Distribution: The species was present in large numbers, in Southern and Southeastern Asia until 1990s and declined rapidly in numbers between 1992 and 2007. Scattered population now occurs in India, Pakistan, Bangladesh, Nepal, Bhutan, Myanmar, Thailand, Laos, Cambodia and southern Vietnam.
As an extension to Sahyadri Nisarga Mitra’s vulture conservation work Critical Ecosystem Partnership Fund has given grant for vulture conservation efforts in Northern Western Ghats.
The Critical Ecosystem Partnership fund is a joint initiative of I’Agence Fracaise de Developpement, Conservation International, the European Union, the Global Environment Facility, the Government of Japan, the MacArthur Foundation and the World Bank. A fundamental goal is to ensure civil society is engaged in biodiversity conservation.
Distribution: Found in India and South East Pakistan.
Wing span: 196 to 238 cm
Weight: 5.5 to 6.3Kg
Natural habitat: Found in cities, towns and villages near cultivated area and open woody areas.
Identifying features: Plumage is light to dark brown. Head is small and blackish while neck is long which is patchily covered with whitish-brown down-like feathers. Thighs have white feathers. Juveniles have slightly lighter plumage as compared to adults. Bill is longer and grey in color. Tip of the upper mandible is hooked.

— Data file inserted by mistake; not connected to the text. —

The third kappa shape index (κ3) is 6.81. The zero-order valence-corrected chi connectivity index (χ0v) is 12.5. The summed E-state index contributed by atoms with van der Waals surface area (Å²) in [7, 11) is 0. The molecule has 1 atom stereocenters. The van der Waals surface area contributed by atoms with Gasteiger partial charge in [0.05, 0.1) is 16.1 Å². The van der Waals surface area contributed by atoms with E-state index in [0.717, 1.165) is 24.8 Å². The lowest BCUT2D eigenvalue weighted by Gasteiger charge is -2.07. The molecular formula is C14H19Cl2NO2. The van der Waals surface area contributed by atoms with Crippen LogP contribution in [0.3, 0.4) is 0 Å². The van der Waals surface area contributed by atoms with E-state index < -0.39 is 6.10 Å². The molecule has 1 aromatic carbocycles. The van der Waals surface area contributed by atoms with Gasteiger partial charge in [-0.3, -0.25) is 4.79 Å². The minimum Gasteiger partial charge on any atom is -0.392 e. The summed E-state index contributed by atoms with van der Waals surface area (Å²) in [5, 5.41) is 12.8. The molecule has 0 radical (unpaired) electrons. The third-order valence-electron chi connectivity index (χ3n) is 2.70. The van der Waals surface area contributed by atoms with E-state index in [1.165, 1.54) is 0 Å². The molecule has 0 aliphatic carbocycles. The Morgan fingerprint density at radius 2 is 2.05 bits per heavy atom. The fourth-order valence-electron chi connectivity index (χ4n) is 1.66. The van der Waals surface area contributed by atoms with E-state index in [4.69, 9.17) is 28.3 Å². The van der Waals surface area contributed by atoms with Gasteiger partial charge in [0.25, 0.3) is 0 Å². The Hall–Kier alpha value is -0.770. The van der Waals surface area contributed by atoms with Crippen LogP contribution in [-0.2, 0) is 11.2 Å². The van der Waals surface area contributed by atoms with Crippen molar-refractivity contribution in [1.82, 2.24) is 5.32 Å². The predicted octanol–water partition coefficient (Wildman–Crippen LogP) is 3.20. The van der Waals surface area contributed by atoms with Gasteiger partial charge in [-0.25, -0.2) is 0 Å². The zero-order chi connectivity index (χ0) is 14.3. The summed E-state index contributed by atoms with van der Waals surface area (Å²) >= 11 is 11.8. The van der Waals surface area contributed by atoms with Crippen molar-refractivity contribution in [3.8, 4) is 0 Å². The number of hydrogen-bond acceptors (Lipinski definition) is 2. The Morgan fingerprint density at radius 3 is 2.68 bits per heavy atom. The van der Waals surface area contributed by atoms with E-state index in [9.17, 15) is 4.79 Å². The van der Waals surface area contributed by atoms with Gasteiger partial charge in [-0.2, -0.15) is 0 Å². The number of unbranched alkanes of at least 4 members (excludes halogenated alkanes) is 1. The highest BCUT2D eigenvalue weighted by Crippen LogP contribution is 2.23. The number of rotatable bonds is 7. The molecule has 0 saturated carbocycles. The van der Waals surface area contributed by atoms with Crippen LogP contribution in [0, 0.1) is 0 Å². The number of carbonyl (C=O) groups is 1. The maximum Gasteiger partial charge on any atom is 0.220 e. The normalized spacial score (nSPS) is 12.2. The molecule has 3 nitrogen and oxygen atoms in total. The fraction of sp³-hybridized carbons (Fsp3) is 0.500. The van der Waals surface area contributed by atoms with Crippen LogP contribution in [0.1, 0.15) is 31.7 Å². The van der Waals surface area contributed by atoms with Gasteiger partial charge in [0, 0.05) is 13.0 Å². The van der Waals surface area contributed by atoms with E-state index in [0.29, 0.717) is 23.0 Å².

Feeding helps to improve success in natural breeding of Vultures at Anjarla, Ratnagiri
As the vultures appear to be ugly, this species is neglected by human beings. But in fact the vultures play an important role of a clean-up crew in nature and help in keeping the surroundings clean. As such they help in preventing diseases by eating carrions. Hence this species needs to be protected and conserved. Three species of vultures namely the Oriental White-backed (Gyps bengalensis), Long-billed and Slender-billed vultures have colonies in Asian countries. All these species are declared critically endangered. Their number is catastrophically declining in our own country as well as in neighboring countries. It is said that Diclofinac is the main threat to the species. This drug is used as a pain-killer for livestock. The vultures develop kidney failure and visceral gout and die within few days after consuming the carcasses contaminated with Diclofinac. The Government of India has banned this drug but the problem of declining vulture population still remains.